She pushed open the door to Sherlock's flat to find the sitting room flooded with the pale, ghostly light from the street lamp, outside, shining through the windows. Closing the sitting room door, the dark shape of Sherlock's Belstaff coat, hanging on the hook on the back of the door, was illuminated. So, he was definitely here. Phone and coat confirmed that, without a doubt. Peering through the kitchen and down the corridor towards the bathroom and Sherlock's bedroom, she could see another faint light seeping through the gap between the slightly ajar bedroom door and the door frame – not strong enough to be the main ceiling light so probably from one of the bedroom lamps.
Molly tiptoed through the kitchen and down the short passageway, pausing on the threshold of the bedroom to gently push the door open and peer inside the room. In the muted light from the standard lamp in the far corner, over by the rear window, she could see a dark mass of unruly curls, just visible above the edge of the duvet, contrasted against the white of the pillow case. And, in the quiet of the room, she could hear the slow regular breathing of someone sound asleep.
Well, that explained the lack of communication. The intensity and stress of the last few days had obviously caught up with the not-so-superhuman Sherlock Holmes and he'd, very wisely, opted for a good night's sleep.
Molly stepped back and pulled the bedroom door to, noiselessly, before turning to open the bathroom door. She would perform her bedtime ablutions as quietly as she possibly could and then slip into bed beside him, without waking him up. What a surprise that would be in the morning, she thought, grinning to herself in the dark.
Sherlock was dragged up from the depths of a deep slumber by the persistent droning of a rather large insect – a bumble bee, perhaps, or a hornet or maybe even a bluebottle; whatever it was, it had disturbed his rest and he was not best pleased. As his eyes flickered open and the last vague remnants of a dream dissolved and dissipated, the source of the sound identified itself as a small electric motor, like that of an electric screwdriver. And the origin of the sound as…his bathroom!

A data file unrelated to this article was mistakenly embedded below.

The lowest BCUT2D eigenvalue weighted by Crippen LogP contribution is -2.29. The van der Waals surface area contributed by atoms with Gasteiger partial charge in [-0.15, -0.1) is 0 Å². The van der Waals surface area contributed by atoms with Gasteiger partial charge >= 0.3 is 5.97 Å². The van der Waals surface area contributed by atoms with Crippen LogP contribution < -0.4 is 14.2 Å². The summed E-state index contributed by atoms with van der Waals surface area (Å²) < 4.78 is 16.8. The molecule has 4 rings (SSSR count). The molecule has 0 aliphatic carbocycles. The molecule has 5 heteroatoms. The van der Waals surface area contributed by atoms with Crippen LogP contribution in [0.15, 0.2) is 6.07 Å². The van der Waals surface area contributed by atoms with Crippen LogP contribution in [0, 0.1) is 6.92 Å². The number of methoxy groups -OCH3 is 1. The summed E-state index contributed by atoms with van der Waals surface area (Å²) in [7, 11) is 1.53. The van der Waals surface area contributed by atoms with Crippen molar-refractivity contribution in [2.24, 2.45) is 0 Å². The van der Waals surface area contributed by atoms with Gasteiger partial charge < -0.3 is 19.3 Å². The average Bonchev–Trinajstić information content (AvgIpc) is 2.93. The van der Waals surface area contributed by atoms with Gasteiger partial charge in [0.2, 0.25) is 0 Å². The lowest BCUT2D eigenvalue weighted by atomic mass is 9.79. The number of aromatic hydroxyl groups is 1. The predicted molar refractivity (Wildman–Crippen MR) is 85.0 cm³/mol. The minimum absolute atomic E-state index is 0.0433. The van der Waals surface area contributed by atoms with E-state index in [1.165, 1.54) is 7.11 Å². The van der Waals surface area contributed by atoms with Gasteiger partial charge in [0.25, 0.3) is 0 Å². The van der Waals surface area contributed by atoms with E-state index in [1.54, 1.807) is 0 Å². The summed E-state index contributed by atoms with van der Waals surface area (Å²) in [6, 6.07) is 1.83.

What the…? he thought to himself. What was someone doing with an electric screwdriver in his bathroom? Only one possibility came to mind. Mycroft must have sent someone round to install some sort of listening device – surely only listening? Even Mycroft would not stoop so low as to install visual surveillance in a bathroom! But was the man a complete imbecile? Mycroft knew he was at home. Surely, if he wanted to update the electronic surveillance at 221b Baker Street, he would have done it while the occupant was absent, as he had been for most of the last two days?
Well, no matter. Whoever it was, they were in for a bit of a surprise. Sherlock lifted up the corner of the duvet and rolled out of bed. As he stood up-right, the bath sheet that had been wrapped around his hips when he lay down for his nap dropped to the floor, leaving him naked and rather vulnerable, for someone planning to confront an intruder. Unlike a certain dominatrix, he did not consider nudity a suitable medium for greeting visitors, either welcome or unwelcome.
Crossing silently to the bedroom door, he unhooked his dressing from the back of the door and slipped it on, tying the sash securely. Then, he reached for the handle of the half-glazed bathroom door, taking pains not to pass between the door and the standard lamp, the only source of light in both rooms, thus maintaining the advantage of surprise. A short pause, then he turned the knob and threw open the door, stepping into the gap it left behind…
Molly looked up from where she stood, hunched over the hand basin, frozen in the act of brushing her teeth with an electric toothbrush. For a moment, they both stared at one another, then Molly switched off the toothbrush, spat the toothpaste and gave that goofy grimace that so endeared her to him.
'Oh, sorry. Did I wake you? I tried to be as quiet as possible but that's a bit difficult with an electric toothbrush…'
Sherlock blinked a few times then reached for the string pull and switched on the bathroom light.
'What are you doing here?' he asked.
He seemed genuinely confused rather than accusatory so Molly back-heeled that annoying little demon of self-doubt into the long grass and replied,
'I missed you, so I came to see you.'
'Yes…no…I mean, I…' he stumbled over his words, then, 'Aren't you supposed to be babysitting Rosie?'
'Yes, I am…I mean, I was…babysitting Rosie. Then John got back home and I…came here.'
As reality dawned, Sherlock dropped his head into his hand and groaned.
'Damn. I over-slept, didn't I.'
He stepped forward and sat down, heavily, on the toilet lid, scrubbing at his scalp with the fingers of both hands.
'I'm sorry. It was supposed to be a catnap. I wanted to surprise you.'
'Well,' Molly replied, crossing the floor to wrap him in a warm and loving embrace, 'I surprised you, instead.'